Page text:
Oculus states the uncomfortable truth about standalone VR
If you’re expecting Oculus VR’s standalone headset to provide Rift-quality virtual reality, while freeing you from the constraints of a high-powered PC, you’re in for disappointment.
That’s the view of the Oculus head of content Jason Rubin who, somewhat stating the obvious, pointed out there’s no conceivable way to bring all of that computing power into a headset that can be worn comfortably.
He said Rift-quality experiences in a standalone headset are more than two years away.
In an interview with Wearable he said: “The idea that someone can make a standalone that has anywhere near the power of Rift, that’s a long, long way away.
“Think of a GTX 970 card, think of those fans, think of the power that it draws, the kind of battery you would have to have – you’d need a car battery strapped to you. It’s going to be a long time before anything of the quality of Rift comes to standalone.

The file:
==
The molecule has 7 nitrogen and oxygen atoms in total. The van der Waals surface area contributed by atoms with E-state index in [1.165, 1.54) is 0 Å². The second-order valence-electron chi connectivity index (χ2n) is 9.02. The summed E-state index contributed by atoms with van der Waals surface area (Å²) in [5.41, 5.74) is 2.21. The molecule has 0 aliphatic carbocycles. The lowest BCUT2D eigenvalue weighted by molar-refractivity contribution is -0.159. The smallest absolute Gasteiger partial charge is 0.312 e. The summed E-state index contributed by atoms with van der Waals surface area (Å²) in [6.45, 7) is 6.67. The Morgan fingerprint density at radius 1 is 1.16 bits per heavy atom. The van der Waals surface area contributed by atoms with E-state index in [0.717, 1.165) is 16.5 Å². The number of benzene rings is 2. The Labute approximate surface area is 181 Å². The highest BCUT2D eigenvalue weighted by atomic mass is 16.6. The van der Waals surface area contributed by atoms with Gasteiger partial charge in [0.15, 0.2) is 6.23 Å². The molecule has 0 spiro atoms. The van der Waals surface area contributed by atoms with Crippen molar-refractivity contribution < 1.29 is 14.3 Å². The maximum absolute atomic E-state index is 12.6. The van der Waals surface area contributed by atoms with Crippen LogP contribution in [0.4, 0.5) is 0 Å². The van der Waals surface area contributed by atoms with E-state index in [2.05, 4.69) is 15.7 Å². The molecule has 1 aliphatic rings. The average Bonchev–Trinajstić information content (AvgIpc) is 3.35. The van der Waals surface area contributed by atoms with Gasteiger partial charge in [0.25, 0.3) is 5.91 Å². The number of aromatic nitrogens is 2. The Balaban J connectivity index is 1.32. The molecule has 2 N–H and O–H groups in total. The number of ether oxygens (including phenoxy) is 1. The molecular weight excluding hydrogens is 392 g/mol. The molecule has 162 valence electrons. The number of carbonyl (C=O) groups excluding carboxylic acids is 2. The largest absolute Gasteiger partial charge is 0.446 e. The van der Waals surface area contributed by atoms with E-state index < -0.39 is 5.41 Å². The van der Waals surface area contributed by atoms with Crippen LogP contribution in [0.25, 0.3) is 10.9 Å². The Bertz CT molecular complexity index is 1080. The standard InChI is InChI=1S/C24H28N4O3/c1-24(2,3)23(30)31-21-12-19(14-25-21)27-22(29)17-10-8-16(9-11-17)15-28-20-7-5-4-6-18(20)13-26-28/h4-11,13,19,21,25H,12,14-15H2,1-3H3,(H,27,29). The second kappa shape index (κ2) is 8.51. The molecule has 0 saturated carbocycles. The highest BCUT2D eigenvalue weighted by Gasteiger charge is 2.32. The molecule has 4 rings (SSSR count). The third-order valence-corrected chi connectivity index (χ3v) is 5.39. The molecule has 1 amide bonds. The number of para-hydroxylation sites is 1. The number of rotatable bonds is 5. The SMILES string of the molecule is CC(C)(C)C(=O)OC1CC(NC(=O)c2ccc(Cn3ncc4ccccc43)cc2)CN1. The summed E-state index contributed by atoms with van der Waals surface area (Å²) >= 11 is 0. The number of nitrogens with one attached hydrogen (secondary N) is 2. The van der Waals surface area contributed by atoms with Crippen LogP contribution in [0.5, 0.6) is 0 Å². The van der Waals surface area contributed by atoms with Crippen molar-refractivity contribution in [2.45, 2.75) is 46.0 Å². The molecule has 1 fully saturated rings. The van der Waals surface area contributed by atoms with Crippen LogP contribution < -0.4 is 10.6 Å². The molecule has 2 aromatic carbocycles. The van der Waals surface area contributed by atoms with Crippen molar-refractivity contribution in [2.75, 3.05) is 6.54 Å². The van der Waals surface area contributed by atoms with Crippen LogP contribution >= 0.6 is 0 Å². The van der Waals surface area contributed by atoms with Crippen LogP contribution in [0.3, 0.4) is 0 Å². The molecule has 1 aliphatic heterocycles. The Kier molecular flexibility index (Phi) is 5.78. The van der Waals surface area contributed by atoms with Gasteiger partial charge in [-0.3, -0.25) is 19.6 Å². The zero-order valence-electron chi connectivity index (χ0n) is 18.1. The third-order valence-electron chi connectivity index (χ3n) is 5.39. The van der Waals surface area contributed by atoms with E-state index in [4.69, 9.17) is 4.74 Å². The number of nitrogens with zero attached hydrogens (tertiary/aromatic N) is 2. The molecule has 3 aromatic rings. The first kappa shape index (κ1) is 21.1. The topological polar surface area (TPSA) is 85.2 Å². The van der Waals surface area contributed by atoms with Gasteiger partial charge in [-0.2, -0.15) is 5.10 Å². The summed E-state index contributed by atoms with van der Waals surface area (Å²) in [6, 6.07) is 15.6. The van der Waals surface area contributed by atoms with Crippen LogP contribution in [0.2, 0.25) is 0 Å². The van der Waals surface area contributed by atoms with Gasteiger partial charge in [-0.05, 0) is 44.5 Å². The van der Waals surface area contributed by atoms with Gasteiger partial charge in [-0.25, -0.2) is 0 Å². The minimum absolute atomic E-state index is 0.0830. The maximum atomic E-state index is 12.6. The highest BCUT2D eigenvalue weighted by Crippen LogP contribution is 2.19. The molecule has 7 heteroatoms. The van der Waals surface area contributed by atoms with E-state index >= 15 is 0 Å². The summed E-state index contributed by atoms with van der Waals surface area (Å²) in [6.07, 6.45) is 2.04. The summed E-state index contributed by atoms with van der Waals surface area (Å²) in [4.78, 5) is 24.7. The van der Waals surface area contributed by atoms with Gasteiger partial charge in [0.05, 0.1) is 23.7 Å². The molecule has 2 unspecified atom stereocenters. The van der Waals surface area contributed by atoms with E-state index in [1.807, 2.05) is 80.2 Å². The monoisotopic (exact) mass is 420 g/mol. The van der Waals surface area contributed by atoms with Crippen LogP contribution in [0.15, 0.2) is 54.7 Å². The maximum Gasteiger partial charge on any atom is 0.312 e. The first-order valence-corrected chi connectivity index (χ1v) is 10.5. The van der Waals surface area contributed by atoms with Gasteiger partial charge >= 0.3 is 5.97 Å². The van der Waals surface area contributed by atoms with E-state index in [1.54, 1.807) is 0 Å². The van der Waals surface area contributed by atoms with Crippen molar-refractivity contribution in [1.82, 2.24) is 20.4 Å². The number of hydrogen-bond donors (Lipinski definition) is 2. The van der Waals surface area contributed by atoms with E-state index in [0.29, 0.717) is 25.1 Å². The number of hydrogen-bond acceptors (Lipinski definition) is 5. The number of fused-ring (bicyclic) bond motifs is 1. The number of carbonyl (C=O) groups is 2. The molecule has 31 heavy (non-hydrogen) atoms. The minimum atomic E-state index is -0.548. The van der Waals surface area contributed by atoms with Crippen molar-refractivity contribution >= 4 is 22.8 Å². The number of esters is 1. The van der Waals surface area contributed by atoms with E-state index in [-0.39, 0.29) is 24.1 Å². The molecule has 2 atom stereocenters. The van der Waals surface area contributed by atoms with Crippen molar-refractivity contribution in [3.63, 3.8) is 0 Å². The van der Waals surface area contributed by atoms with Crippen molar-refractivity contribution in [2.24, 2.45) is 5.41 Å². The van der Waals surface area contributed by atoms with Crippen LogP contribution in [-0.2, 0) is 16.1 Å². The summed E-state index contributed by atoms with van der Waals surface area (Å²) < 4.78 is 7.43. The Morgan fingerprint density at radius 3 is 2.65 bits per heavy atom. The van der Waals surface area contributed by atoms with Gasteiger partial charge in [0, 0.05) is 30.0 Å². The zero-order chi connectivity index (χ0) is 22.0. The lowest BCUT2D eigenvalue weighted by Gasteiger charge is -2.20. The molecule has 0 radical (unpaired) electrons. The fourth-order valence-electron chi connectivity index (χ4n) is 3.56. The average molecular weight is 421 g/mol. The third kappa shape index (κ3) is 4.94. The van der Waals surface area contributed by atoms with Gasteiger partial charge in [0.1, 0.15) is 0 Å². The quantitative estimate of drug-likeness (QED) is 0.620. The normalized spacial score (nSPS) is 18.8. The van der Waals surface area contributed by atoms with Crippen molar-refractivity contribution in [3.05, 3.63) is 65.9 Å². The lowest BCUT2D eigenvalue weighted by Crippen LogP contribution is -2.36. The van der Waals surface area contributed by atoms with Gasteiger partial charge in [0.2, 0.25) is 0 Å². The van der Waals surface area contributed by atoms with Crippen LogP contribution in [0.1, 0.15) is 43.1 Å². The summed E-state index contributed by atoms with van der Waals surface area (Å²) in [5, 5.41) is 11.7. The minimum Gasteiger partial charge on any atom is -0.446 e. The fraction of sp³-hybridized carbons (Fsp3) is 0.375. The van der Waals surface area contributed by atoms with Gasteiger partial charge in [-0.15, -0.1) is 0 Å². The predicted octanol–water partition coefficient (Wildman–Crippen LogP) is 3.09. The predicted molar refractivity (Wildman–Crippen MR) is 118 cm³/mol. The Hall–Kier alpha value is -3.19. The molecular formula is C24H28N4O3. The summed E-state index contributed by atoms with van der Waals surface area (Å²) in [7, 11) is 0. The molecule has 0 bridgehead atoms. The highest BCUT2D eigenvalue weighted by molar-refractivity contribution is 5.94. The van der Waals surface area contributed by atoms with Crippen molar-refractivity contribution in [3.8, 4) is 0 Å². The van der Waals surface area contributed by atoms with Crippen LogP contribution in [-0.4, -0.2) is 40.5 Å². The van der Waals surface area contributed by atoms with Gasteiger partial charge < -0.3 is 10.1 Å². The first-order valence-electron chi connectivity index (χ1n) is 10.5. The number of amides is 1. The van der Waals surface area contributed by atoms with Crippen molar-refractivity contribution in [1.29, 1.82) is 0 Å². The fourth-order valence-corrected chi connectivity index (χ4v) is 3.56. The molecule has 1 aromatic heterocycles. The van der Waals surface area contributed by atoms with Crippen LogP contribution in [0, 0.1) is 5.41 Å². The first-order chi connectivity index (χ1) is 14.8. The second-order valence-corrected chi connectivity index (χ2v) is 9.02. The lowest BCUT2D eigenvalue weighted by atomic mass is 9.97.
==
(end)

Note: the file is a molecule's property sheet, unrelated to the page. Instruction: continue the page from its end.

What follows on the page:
“Any fear that you’re going to somehow buy a Rift and six, eight months from now, or two years from now, someone is going to announce a standalone that you’re going to want to buy for the same quality of content, it’s just not happening anytime soon.”
Oculus is believed to be announcing a $200 standalone headset in October with an on sale date sometime in 2018. It will sit between the Rift and headsets like the Samsung Gear VR, which require a top smartphone to run.
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Meanwhile, Oculus assured current and would-be Rift owners the recent heavy price cuts shouldn’t be taken as a sign the second-generation high-end VR headset is imminent.
The firm recently cut the price of the Rift + Touch controllers bundle to just $399/£399 for the summer, with a permanent, less steep price cut planned thereafter.
“On PC we see this first generation Rift having long legs, long lifespan,” co-founder Nate Mitchell added, “and we’re investing in content for 2018, 2019, and that’s all going to be playable on Rift.”